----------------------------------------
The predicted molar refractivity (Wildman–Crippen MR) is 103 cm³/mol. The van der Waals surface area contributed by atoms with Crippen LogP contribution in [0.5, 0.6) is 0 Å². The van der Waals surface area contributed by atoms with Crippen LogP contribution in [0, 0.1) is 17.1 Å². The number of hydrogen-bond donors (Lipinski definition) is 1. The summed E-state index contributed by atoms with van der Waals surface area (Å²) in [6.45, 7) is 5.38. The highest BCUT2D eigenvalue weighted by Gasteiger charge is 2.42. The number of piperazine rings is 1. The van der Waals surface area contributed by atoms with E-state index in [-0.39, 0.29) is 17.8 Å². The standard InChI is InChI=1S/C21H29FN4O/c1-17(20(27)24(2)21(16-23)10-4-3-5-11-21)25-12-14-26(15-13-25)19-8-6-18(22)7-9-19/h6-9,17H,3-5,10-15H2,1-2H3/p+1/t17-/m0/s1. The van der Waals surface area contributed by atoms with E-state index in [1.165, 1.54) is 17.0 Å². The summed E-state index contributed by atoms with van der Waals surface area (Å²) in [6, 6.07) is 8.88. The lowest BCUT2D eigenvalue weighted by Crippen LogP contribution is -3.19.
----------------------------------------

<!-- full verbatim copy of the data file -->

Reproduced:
The predicted molar refractivity (Wildman–Crippen MR) is 103 cm³/mol. The van der Waals surface area contributed by atoms with Crippen LogP contribution in [0.5, 0.6) is 0 Å². The van der Waals surface area contributed by atoms with Crippen LogP contribution in [0, 0.1) is 17.1 Å². The number of hydrogen-bond donors (Lipinski definition) is 1. The summed E-state index contributed by atoms with van der Waals surface area (Å²) in [6.45, 7) is 5.38. The highest BCUT2D eigenvalue weighted by Gasteiger charge is 2.42. The number of piperazine rings is 1. The van der Waals surface area contributed by atoms with E-state index in [-0.39, 0.29) is 17.8 Å². The standard InChI is InChI=1S/C21H29FN4O/c1-17(20(27)24(2)21(16-23)10-4-3-5-11-21)25-12-14-26(15-13-25)19-8-6-18(22)7-9-19/h6-9,17H,3-5,10-15H2,1-2H3/p+1/t17-/m0/s1. The van der Waals surface area contributed by atoms with E-state index in [1.165, 1.54) is 17.0 Å². The summed E-state index contributed by atoms with van der Waals surface area (Å²) in [6, 6.07) is 8.88. The lowest BCUT2D eigenvalue weighted by Crippen LogP contribution is -3.19.